A research professor attached to the United States Army War College’s Strategic Studies Institute has recorded the People’s Progressive Party’s (PPP) deep concern about the good relationship that the APNU+AFC Government enjoys with the United States Government.

In February, the professor, Dr. Evan Ellis, visited Guyana where he met with government officials, members of the PPP, and several members of the private sector. Ellis had meetings with former Presidents Bharrat Jagdeo and Donald Ramotar; PPP presidential candidate, Irfaan Ali; PPP’s main two possible prime ministerial candidates (who he did not identify by name); and former Attorney General, Anil Nandlall.

From these meetings, Ellis wrote a paper, titled Navigating Guyana’s Muddy Waters registering his findings. He also made recommendations of the role the United States should play in Guyana’s deepening political struggle (see more in follow up publication).

Ellis said that during his conversations with PPP officials, it was clear that the party was worried about how the relationship between the US and the current government could affect its chances of returning to power.

The professor noted that the US has significant historical baggage in its relationship with the PPP. The strain on the relationship, according to Ellis, dates back to 1964 “as many Guyanese, particularly PPP members, perceive that the U.S., along with the British, acted to prevent the PPP from taking power after the party won the most votes in the 1964 election.”

Ellis noted that under the PPP governments of Bharrat Jagdeo and Donald Ramotar, relations were particularly strained owing to a combination of differences over foreign policy, the rapid advance of relations with the People’s Republic of China (PRC), and concerns over corruption and undemocratic practices.

The Professor noted that “Matters hit a low point in July 2014 when a PPP functionary [former Minister of Education, Priya Manickchand] harshly and publicly reproached outgoing U.S. ambassador to Guyana Brent Hardt for his criticisms of the PPP government, during what was supposed to a pleasant sendoff for the ambassador at his own residence.”

On the contrary, Ellis said, “Under President David Granger and the APNU-AFC government which came to power in May 2015, the relationship with the U.S. strengthened notably, due largely to the latter’s cooperation on anti-corruption and other good governance matters, as well as the government’s positive relationship with Exxon.”

Ellis said that the statement from US President Trump made in February about Guyanese democracy received remarkably close and widespread attention and did not necessarily take away from the belief that US is for the APNU+AFC.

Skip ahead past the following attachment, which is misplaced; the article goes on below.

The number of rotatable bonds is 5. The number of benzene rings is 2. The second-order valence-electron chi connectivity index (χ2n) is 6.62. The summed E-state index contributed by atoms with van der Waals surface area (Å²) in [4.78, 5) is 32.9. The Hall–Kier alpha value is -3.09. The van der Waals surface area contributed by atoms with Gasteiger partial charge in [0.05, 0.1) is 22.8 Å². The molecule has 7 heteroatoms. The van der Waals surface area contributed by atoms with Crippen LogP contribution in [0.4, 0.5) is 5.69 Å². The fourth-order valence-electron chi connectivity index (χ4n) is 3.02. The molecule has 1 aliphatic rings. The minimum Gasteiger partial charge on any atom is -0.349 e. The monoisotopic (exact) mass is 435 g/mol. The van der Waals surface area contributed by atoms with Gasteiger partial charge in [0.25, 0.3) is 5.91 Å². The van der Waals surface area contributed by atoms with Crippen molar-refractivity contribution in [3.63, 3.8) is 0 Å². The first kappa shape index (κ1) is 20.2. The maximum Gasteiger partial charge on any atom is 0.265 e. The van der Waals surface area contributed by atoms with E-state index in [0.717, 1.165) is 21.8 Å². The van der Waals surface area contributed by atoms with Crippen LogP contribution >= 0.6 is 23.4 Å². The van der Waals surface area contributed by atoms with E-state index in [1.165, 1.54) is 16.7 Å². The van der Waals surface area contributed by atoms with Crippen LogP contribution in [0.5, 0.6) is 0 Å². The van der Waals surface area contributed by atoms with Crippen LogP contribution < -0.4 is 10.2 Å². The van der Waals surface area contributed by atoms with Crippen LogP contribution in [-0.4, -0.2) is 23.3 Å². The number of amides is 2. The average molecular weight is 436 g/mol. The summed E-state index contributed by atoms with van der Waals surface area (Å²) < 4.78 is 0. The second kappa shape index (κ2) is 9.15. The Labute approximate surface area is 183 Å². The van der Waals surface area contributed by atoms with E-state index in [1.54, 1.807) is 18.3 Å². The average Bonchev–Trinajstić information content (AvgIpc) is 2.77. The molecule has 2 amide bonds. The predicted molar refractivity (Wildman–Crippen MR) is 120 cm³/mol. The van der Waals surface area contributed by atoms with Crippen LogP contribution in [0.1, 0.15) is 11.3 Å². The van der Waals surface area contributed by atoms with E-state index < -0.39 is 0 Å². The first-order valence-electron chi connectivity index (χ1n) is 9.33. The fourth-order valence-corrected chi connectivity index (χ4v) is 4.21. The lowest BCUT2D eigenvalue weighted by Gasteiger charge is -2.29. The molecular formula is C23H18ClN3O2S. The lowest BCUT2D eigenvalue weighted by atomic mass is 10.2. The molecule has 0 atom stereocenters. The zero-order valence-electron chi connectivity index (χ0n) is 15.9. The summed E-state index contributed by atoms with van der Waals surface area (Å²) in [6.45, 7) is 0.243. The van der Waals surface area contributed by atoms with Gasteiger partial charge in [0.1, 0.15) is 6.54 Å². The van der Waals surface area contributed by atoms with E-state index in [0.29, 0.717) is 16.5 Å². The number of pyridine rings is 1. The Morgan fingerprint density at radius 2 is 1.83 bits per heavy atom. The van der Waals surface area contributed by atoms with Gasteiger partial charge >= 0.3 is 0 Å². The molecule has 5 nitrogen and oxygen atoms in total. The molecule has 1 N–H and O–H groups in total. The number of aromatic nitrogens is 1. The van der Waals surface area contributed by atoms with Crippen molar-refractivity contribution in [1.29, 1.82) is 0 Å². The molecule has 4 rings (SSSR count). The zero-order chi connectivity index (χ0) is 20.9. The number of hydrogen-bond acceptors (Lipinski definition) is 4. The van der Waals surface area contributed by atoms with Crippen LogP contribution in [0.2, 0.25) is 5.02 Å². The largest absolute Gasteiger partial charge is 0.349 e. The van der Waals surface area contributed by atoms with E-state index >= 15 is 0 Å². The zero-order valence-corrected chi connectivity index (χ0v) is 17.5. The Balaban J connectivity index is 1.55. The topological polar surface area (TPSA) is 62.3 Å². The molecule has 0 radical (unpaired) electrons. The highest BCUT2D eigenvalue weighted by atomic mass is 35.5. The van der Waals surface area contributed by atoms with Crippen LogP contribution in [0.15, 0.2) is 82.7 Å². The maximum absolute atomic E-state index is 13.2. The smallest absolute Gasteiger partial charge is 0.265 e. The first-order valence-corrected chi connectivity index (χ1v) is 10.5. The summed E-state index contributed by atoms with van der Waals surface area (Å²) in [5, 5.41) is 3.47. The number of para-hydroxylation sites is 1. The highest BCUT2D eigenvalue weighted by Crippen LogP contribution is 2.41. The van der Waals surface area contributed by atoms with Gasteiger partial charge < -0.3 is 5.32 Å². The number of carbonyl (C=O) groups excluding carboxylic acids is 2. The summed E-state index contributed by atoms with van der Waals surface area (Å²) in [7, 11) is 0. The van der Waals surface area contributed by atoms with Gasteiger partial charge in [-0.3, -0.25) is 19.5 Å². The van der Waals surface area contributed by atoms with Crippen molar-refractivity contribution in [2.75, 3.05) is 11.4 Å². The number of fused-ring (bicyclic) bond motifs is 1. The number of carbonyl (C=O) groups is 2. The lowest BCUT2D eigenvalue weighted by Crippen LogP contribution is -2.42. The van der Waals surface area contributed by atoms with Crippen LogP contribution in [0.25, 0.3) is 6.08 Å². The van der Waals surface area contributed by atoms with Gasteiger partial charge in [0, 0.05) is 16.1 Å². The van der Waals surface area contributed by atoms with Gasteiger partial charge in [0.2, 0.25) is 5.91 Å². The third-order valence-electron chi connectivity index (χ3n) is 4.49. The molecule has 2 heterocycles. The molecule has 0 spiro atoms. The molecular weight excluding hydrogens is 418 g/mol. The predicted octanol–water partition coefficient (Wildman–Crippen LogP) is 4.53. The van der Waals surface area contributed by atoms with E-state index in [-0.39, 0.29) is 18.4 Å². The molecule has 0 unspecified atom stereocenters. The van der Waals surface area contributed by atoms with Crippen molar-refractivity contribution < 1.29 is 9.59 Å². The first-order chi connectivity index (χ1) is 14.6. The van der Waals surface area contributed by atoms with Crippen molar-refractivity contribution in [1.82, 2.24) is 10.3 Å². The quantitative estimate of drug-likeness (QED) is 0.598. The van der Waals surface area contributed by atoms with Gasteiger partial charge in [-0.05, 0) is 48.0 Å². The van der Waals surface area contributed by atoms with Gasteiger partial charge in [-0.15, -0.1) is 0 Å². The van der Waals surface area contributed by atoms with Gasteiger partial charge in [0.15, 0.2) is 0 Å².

But the professor said that nothing convinced him more “of the PPP’s concern over Washington’s intentions than the enormously generous time made to talk to me (a mere professor employed by the U.S. Army), in separate interviews granted by Guyana’s most recent two PPP presidents, as well as its current Presidential candidate, two of its leading contenders for Prime Minister, and various other senior party functionaries.”

But apparently, the professor found it hard coping with some of the things told to him by the PPP.

He said, “I found myself wrestling with the disconnect between the intelligent, articulate, seemingly reasonable, and responsible persons with whom I spoke, and the stories of corruption and nefarious actions that I had heard about these same persons elsewhere. Yet whatever the truth, the PPP is clearly intent on communicating that, if it returns to power, it wants to work with Washington (as well as China and others) and wants to reassure Washington that it does not represent a threat to U.S. interests.

Ellis said that whatever the character of the current PPP, the United States does have reasons to feel good about the Granger government, even if its record on economic management, fighting corruption and other issues has been mixed.

Ellis seems to be supportive of the view of one of his unnamed colleague in Guyana to the effect that although the government has only taken “baby steps,” there is a budding new perception that corruption is “wrong” and possibly even punishable.

However, Ellis was keen to note, “While President Granger’s time in office has been positive for strengthening of the US-Guyana relationship and incrementally advancing good governance in the country, recent APNU-AFC attempts to avoid or postpone an early election do not, for me at least, seem to pass the common sense test.”


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